Legal/Regulatory Update: Taking Control of Your Prescribing

September 8, 2010
Diana Pichardo

Though not typically their favorite part of practicing, pain medicine practitioners need to be on top of legal and regulatory requirements.

If you’re going to play in the arena of pain medicine, you better know the rules of the game. Being familiar with current Drug Enforcement Administration (DEA) policies on prescribing and following the correct protocols are essential components to practicing pain medicine, according to Jennifer Bolen, JD. So is eating a slice of “humble pie” when your practice has been called into question for failing to meet certain standards.

Bolen’s presentation, “Legal/Regulatory Update: Taking Control of Your Prescribing,” was designed to describe a board-registered physician’s responsibility in prescribing controlled substances and preventing abuse and diversion.

“I’m hoping that today we can help you think about creating some policies and procedures,” Bolen said. She highlighted two specific cases dealing with physicians who had their prescribing privileges revoked after failing to meet legal requirements. The criminal cases resulted in two Administrative opinions from the DEA.

The first case involved Dr. Jeri Hassman, a physical medicine and sports medicine physician from Arizona, who was accused of prescribing “exorbitant amounts of pain killers to her patients.” Hassman’s license was suspended after an investigation into her prescribing practices. This case involved overdose deaths as well. The DEA determined that she had generally failed to adequately evaluate patients, failed to conduct clinical physical examinations, and failed to obtain adequate histories. According to the DEA, Hassman had also failed to obtain prior medical records prior to prescribing pain killers to patients. The doctor failed to accept responsibility for any of the findings, Bolen said.

The second case involved Jayam Krishna-Iyer, MD. DEA operatives acted undercover as patients and made appointments at Iyer’s practice to seek pain medication. They concluded that Iyer’s documentation techniques were inadequate and inconsistent. They also concluded that she ignored some warning signs of potential abuse and misuse of pain killers.

Iyer was suspended from practicing medicine. However, she appealed the ruling and after eventually making some active changes to better understand the established rules, she successfully received her license back.

The DEA evaluation concluded that practitioners who ignore warning signs that patients are personally abusing or diverting controlled substances commit “acts inconsistent with public interests.”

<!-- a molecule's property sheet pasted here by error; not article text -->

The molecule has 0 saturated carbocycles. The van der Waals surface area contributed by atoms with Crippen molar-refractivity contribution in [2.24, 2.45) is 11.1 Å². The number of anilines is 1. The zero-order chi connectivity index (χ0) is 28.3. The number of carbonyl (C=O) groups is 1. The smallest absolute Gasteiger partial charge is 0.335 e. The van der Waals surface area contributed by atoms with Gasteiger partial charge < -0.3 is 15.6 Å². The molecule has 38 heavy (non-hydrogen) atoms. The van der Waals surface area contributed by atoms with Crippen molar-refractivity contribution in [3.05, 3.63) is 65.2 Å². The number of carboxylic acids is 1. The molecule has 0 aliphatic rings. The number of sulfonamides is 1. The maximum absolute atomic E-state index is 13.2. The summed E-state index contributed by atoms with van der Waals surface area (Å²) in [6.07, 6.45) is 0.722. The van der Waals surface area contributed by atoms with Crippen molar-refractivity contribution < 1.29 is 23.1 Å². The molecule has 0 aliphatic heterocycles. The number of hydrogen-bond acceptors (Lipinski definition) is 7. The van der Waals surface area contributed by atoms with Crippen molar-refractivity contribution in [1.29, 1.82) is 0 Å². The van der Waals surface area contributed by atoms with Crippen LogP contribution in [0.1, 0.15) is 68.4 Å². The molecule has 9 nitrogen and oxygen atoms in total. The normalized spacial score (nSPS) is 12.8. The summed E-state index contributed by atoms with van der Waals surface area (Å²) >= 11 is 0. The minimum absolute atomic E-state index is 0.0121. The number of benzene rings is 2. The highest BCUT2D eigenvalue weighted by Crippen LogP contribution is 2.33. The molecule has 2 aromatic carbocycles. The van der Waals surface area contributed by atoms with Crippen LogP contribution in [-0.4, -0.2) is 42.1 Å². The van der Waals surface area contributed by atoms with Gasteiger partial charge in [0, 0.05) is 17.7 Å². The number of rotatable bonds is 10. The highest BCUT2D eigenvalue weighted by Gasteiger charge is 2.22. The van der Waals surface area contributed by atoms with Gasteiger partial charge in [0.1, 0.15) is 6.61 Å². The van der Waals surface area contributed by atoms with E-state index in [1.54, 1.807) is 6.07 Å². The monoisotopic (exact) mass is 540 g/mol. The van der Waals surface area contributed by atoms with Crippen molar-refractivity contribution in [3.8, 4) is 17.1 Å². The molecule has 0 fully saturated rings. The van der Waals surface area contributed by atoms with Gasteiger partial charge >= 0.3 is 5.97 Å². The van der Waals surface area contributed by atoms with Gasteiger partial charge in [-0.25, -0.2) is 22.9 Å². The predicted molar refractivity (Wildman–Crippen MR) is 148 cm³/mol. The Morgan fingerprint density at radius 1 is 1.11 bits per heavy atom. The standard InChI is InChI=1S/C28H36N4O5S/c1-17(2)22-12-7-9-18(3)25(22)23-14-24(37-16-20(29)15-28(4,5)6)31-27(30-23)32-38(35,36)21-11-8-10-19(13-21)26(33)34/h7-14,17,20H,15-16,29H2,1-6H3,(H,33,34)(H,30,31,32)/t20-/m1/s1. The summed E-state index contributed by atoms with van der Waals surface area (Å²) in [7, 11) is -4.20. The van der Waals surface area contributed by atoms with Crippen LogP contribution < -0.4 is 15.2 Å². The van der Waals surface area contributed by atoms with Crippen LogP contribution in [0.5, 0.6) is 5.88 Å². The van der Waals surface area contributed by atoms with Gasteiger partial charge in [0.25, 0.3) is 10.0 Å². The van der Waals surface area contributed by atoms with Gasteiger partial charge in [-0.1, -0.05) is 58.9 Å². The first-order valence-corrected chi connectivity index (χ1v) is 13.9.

A key component in defending against these types of charges is establishing good faith and taking responsibility where it is necessary, Bolen said. Good faith suggests there was an attempt to do the right thing, she said. If physicians can prove they had the right intentions and give adequate reasons as to why protocol weren’t followed in a few instances, they will often have a better chance of defending themselves.

It’s important for physicians to admit where they may have been falling short, Bolen said. Whether it may be in improperly filing paperwork, not performing extensive physical examinations, or taking medical histories. “There has to be a little bit of humble pie,” she said.

For practitioners whose privileges have been provoked who have good intentions, they can still make changes and prove their willingness to cooperate in many instances and once again return to the field. It may take reaching out to colleagues and establishing mentors, enrolling in medical education programs, and more.

But the best thing physicians can do is act proactively, rather than reactively. Learn the rules now, Bolen said, so that you can comply with all local, State, and federal statutes.

Bolen says establishing common well-established procedures such as the Four A’s (Analgesia, Activities of Daily Living, Adverse effects, and Aberrant drug-related behaviors), improving documentation skills, and setting boundaries early on are key components of running a good pain medicine practice that will hold up under the scrutiny of DEA investigation.